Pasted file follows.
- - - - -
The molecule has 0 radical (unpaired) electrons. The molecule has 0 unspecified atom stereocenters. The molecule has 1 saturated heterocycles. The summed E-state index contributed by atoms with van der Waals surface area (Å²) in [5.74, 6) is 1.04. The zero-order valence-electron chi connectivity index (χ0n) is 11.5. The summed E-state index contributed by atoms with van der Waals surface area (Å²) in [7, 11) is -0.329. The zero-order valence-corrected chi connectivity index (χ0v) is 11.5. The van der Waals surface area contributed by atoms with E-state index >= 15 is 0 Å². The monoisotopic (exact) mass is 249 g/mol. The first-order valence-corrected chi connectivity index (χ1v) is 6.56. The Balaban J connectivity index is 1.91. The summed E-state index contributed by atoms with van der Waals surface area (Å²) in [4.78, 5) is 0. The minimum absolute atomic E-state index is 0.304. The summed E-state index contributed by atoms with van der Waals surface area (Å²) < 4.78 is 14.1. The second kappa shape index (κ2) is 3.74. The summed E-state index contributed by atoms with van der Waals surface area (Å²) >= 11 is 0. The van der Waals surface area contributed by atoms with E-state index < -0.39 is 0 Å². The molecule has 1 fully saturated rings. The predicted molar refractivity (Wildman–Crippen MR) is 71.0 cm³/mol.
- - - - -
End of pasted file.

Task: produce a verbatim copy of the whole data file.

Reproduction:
The molecule has 0 radical (unpaired) electrons. The molecule has 0 unspecified atom stereocenters. The molecule has 1 saturated heterocycles. The summed E-state index contributed by atoms with van der Waals surface area (Å²) in [5.74, 6) is 1.04. The zero-order valence-electron chi connectivity index (χ0n) is 11.5. The summed E-state index contributed by atoms with van der Waals surface area (Å²) in [7, 11) is -0.329. The zero-order valence-corrected chi connectivity index (χ0v) is 11.5. The van der Waals surface area contributed by atoms with E-state index >= 15 is 0 Å². The monoisotopic (exact) mass is 249 g/mol. The first-order valence-corrected chi connectivity index (χ1v) is 6.56. The Balaban J connectivity index is 1.91. The summed E-state index contributed by atoms with van der Waals surface area (Å²) in [4.78, 5) is 0. The minimum absolute atomic E-state index is 0.304. The summed E-state index contributed by atoms with van der Waals surface area (Å²) < 4.78 is 14.1. The second kappa shape index (κ2) is 3.74. The summed E-state index contributed by atoms with van der Waals surface area (Å²) >= 11 is 0. The van der Waals surface area contributed by atoms with E-state index < -0.39 is 0 Å². The molecule has 1 fully saturated rings. The predicted molar refractivity (Wildman–Crippen MR) is 71.0 cm³/mol.